Objective To develop and validate revised classification criteria for eosinophilic granulomatosis with polyangiitis (EGPA).
Methods Patients with vasculitis or comparator diseases were recruited into an international cohort. The study proceeded in five phases: (1) identification of candidate criteria items using consensus methodology, (2) prospective collection of candidate items present at the time of diagnosis, (3) data-driven reduction of the number of candidate items, (4) expert panel review of cases to define the reference diagnosis and (5) derivation of a points-based risk score for disease classification in a development set using least absolute shrinkage and selection operator logistic regression, with subsequent validation of performance characteristics in an independent set of cases and comparators.
Results The development set for EGPA consisted of 107 cases of EGPA and 450 comparators. The validation set consisted of an additional 119 cases of EGPA and 437 comparators. From 91 candidate items, regression analysis identified 11 items for EPGA, 7 of which were retained. The final criteria and their weights were as follows: maximum eosinophil count ≥1×109/L (+5), obstructive airway disease (+3), nasal polyps (+3), cytoplasmic antineutrophil cytoplasmic antibody (ANCA) or anti-proteinase 3–ANCA positivity (−3), extravascular eosinophilic predominant inflammation (+2), mononeuritis multiplex/motor neuropathy not due to radiculopathy (+1) and haematuria (−1). After excluding mimics of vasculitis, a patient with a diagnosis of small- or medium-vessel vasculitis could be classified as having EGPA if the cumulative score was ≥6 points. When these criteria were tested in the validation data set, the sensitivity was 85% (95% CI 77% to 91%) and the specificity was 99% (95% CI 98% to 100%).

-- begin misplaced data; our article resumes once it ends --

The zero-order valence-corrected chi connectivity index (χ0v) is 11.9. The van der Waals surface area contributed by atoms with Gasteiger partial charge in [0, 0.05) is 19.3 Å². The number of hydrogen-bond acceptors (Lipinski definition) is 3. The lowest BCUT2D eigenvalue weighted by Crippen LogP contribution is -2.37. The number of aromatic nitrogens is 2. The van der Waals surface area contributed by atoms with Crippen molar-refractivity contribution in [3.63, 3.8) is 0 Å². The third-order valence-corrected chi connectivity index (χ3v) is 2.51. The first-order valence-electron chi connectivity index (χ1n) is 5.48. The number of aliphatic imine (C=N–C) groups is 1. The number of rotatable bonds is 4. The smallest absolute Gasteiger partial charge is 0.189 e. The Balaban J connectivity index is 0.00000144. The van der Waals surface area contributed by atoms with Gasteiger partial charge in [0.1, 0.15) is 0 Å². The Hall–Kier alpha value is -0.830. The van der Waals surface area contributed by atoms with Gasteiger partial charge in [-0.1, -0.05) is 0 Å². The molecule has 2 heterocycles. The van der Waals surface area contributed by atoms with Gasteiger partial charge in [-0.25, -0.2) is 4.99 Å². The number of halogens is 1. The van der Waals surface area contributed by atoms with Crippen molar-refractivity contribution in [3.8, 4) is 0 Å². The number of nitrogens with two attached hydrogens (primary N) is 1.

Conclusion The 2022 American College of Rheumatology/European Alliance of Associations for Rheumatology Classification Criteria for Eosinophilic Granulomatosis with Polyangiitis demonstrate strong performance characteristics and are validated for use in research.
- autoimmune diseases
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